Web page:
Wednesday, August 02, 2006

Back from Dublin

Dublin - Seal of the City Yesterday I returned from Dublin, land of shamrocks, pubs, and Guinness beer. I spent a couple nights at the Avalon House Hostel, a very nice place to stay. While I was in Dublin, I visited several churches (including Dublin's two Anglican cathedrals), walked around the Temple Bar (a cultural part of town with lots of pubs), stopped by Dublinia (a Viking and medieval 'heritage centre'), explored Dublin Castle, took a bus tour through town, and stopped at the Guinness Storehouse.

I have a few pictures available on Flickr.

(That link should work. If not, go to and click the Dublin, Ireland set.)

A fewpictures here, though, before you try and wade through the tons of pictures on Flickr.

Dublin - Seal of the City This is Temple Bar, located in the Temple Bar. Confused?
Temple Bar is a pub in the area of town known as Temple Bar. (I suppose it's like me opening a pub called Windsor and locate it here in Windsor.) Anyway, it's evidently a rather famous pub.

Dublin - Seal of the CityI also went to Trinity College to look at the Book of Kells, a beautiful illustrated manuscript from about 800 AD. (The picture is actually of the outside of the Trinity College Library - I couldn't take pictures inside.) I also went through the Long Hall, a library housing over 200,000 old books. There's a good page here that allows you to look around the library.

Dublin - Seal of the CityOne of Dublin's main streets is O'Connell Street. There are lots of stores and things like that, as well as a large grassy median and sculptures, like this one. I may not know how many angels can dance on the head of a pin, but I know how many rabbits can dance on the tip of an anvil. Evidently, one.

There is also a big spire.

Dublin - Seal of the CityAnother statue commemmorates Daniel O'Connell, a campaigner for Catholic rights and Irish independence. If you look closely you can see bullet holes - reminders of Ireland's Civil War. (Look at her elbow.)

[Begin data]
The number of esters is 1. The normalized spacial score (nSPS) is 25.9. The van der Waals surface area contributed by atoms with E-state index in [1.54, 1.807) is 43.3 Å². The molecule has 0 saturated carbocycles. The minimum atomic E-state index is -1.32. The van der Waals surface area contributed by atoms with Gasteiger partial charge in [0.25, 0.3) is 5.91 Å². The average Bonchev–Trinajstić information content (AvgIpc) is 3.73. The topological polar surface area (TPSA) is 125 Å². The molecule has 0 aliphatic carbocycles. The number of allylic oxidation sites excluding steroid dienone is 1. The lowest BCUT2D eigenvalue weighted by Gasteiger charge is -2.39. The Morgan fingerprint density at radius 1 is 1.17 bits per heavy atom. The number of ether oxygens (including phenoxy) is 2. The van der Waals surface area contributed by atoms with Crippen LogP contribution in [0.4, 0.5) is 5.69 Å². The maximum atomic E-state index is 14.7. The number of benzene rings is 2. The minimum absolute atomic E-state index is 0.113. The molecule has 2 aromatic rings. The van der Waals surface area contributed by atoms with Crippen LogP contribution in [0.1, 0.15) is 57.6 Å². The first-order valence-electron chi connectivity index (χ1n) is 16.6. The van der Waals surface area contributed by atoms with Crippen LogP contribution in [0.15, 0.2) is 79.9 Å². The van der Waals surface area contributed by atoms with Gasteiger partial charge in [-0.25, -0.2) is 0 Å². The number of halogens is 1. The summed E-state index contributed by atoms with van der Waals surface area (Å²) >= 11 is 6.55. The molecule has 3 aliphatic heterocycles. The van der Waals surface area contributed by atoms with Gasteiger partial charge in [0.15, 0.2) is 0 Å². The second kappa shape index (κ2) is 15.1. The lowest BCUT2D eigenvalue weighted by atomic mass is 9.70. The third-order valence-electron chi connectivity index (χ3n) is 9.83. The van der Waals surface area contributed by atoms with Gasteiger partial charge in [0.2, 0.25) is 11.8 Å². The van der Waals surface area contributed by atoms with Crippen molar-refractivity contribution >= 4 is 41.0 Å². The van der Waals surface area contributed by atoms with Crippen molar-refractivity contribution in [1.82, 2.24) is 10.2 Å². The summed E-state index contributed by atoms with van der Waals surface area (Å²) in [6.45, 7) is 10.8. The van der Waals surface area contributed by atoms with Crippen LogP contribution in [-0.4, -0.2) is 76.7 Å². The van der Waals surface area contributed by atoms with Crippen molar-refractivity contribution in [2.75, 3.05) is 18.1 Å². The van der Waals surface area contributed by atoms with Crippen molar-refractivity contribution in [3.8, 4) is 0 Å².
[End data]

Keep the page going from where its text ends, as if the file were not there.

Dublin - Seal of the CityA visit to Dublin Castle included a tour of the State Apartments, including the Throne Room (from the time of King William III) and St. Patrick's Hall - where Ireland's presidents are inaugurated. I also visited the Royal Chapel and the Garda Museum - the museum of the history of policing in Ireland.

Dublin - Seal of the CityThe picture shown is of a woman holding the scales of justice - a statue dating from when the British controlled Ireland. Her back is to the city and she is not blindfolded - two facts not lost on the Irish. Also, she is raising a forefinger - when it rained, the water dripped from her finger into one of the scales, making it unbalanced. They have since drilled a hole in the bottom for the rain to drain through.

Dublin - Seal of the CityBefore I visited the nearby cathedral, I went to Dublinia, a Viking and medieval heritage center. It has sights, sounds, and smells from medieval times. Plus, I learned that Vikings used moss as toilet paper. Really.

Dublin - Seal of the CityAfter learning about Viking toilet habits, I climbed the stairs to the tower for a view of Dublin.

Dublin - Seal of the CityNext, I visited Christ Church Cathedral, one of two Anglican cathedrals in Dublin. (And they are only three blocks apart - something to do with the old walls of the city.) Here, I saw this mummified car and rat. It seems that they fell into one of the organ pipes and became trapped.

Dublin - Seal of the CityI also went to St. Patrick's Cathedral. It was here that Jonathan Swift was Dean from 1713 to 1745.

Dublin - Seal of the CityFinally, since I was in Dublin, I went to the Guinness Storehouse, a massive shrine to anything and everything related to the beer. It is actually an interesting time - you wind your way to the top of the building and end up at the Gravity Bar with its glass-windowed views of Dublin.

Dublin - Seal of the CityI thought this statue was nice. The Millenium Child statue evidently shows these poor boys desperately trying to drag their sister back down to earth as she somehow just floats away. Or something like that.

Well, that's the trip in a very small nutshell. As I said, tons more pictures are available on Flickr - including lots of pattern pictures I took for school.


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